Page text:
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IBS and Stress

Irritable Bowel Syndrome (IBS) is a common disorder that affects the digestive system, causing symptoms such as abdominal pain, bloating, and changes in bowel movements. Many factors can trigger IBS flare-ups, and among them, stress has been found to play a significant role.

Many people with IBS report a correlation between periods of increased stress and anxiety and the exacerbation of their symptoms. Scientific studies have also shown a link between stress and IBS, although the exact mechanisms behind this connection are still being explored. However, it is believed that chronic stress can impact the gut-brain axis, causing changes in gut motility, sensitivity, and inflammation, which can ultimately contribute to IBS symptoms.

In this blog post, we will delve into the relationship between IBS and stress, plus offer practical strategies to manage stress effectively and reduce the likelihood of IBS flare-ups. By exploring the IBS-stress relationship and discovering stress management techniques, you can take a proactive approach to managing your symptoms and improving your overall well-being.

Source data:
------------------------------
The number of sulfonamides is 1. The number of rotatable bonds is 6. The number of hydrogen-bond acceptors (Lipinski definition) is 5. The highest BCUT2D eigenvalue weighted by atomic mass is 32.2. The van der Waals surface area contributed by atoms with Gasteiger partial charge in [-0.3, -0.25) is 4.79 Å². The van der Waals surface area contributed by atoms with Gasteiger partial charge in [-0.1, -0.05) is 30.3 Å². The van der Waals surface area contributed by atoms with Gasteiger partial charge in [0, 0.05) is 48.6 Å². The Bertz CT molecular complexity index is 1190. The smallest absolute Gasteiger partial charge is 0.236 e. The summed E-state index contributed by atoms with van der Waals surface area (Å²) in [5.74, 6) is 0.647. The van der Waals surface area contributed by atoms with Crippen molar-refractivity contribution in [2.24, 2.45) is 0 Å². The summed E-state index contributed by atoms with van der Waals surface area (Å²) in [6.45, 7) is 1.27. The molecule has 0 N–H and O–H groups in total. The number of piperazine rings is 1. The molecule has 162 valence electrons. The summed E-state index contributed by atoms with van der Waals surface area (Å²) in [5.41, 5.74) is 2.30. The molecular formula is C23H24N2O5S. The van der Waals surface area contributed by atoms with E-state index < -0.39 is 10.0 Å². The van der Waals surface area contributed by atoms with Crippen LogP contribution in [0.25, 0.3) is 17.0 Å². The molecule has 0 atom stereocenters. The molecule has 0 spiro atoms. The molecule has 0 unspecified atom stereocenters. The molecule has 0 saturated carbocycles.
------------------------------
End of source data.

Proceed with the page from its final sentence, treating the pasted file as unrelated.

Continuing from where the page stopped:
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IBS and Stress: A Prevalent Association

Studies have consistently shown a strong association between the two. Research indicates that up to 60% of individuals with IBS report experiencing high levels of stress, compared to about 20% in the general population (ACG Clinical Guideline, 2021). 

Furthermore, stress has been found to increase the severity and frequency of IBS symptoms in affected individuals. This post aims to shed light on the reasons behind this relationship and offer strategies to help readers manage stress and minimize stress-related IBS symptoms.